While allergies frequently first appear in childhood, some people don’t develop allergy symptoms until they are in their 20s or 30s.
Allergies develop in two phases. In the first phase, your body comes into contact with a harmless substance, like pollen, and mistakes it for something harmful. In response, you make allergic antibodies, called IgE antibodies, to fight that substance.
The second phase happens the next time you are exposed to the allergen. It binds to the IgE antibodies and causes allergy symptoms like sneezing, watery eyes and congestion.
Common adult allergy triggers include:
- Pet dander
- Foods like seafood, tree nuts and soy
Why Do Adult Allergies Happen?
If you never had allergies as a child, yet now find yourself sneezing every time you take a stroll through Wilderness Park, you might wonder what caused your newfound symptoms. While the exact reasons why some people develop allergies in adulthood are unknown, there are several possibilities.
- Relocating to an environment where you may be exposed to new allergens you previously had no contact with.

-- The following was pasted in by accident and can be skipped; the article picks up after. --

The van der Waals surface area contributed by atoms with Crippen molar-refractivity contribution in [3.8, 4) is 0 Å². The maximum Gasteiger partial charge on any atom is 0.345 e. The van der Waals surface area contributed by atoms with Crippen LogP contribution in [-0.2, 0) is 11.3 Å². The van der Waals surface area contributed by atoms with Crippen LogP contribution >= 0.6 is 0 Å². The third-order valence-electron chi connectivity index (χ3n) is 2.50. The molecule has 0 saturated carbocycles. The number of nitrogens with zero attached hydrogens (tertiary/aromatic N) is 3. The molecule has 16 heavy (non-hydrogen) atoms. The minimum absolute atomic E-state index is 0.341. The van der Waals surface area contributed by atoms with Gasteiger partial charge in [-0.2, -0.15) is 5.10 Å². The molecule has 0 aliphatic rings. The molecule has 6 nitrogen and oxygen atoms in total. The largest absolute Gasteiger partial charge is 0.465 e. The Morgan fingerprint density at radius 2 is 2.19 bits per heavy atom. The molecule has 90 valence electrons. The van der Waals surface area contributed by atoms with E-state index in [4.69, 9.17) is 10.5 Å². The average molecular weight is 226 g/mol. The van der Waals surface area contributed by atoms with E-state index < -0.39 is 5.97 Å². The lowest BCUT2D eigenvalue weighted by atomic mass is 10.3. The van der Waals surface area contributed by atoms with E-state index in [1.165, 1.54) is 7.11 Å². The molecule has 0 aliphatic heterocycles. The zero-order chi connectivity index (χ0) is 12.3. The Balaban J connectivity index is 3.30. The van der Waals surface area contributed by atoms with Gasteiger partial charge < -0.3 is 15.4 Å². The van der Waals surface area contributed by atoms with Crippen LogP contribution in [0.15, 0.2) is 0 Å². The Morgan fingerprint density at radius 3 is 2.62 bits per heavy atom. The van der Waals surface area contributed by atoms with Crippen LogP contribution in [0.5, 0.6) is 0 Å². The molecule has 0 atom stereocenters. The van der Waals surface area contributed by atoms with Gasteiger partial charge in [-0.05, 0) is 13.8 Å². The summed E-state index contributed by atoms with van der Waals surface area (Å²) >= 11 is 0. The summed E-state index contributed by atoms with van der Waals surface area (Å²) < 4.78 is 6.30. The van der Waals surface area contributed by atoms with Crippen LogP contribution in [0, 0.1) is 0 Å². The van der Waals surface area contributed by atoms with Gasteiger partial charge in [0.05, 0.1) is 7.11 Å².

- Getting a pet for the first time.
- Having little to no exposure to an allergen as a child.
- Exposure to an allergen when your immune system is weakened or compromised.
Treatment and Prevention
The type of allergies you have, as well as the severity of your symptoms, will help determine your treatment and prevention options.
With all allergies, the best way to prevent symptoms is to avoid exposure to the allergen. This could mean doing things like:
- Avoiding dishes that contain foods you’re allergic to
- Staying indoors and keeping your windows closed when pollen levels are high
- Having a dehumidifier in the house
- Regularly dusting and vacuuming your home
Sometimes it’s unrealistic to completely avoid your allergens. In that case, over-the-counter (OTC) medications like antihistamines and decongestants might be enough to manage your symptoms.
Seeing an Allergist
If you aren’t finding relief with OTC treatments or are unsure what is causing your allergy symptoms, make an appointment to see an allergist. They can run skin and blood tests to identify your triggers and prescribe medication.
If your allergies do not respond to other medical treatments, your allergist may suggest immunotherapy, which is a method of building tolerance to an allergen by introducing it in small doses over a period of time. Immunotherapy is most commonly administered via allergy shots, though allergy drops that you take orally are sometimes prescribed instead.
If you have questions about adult allergies or wish to schedule an appointment with one of our experts, call Lake Jackson ENT today.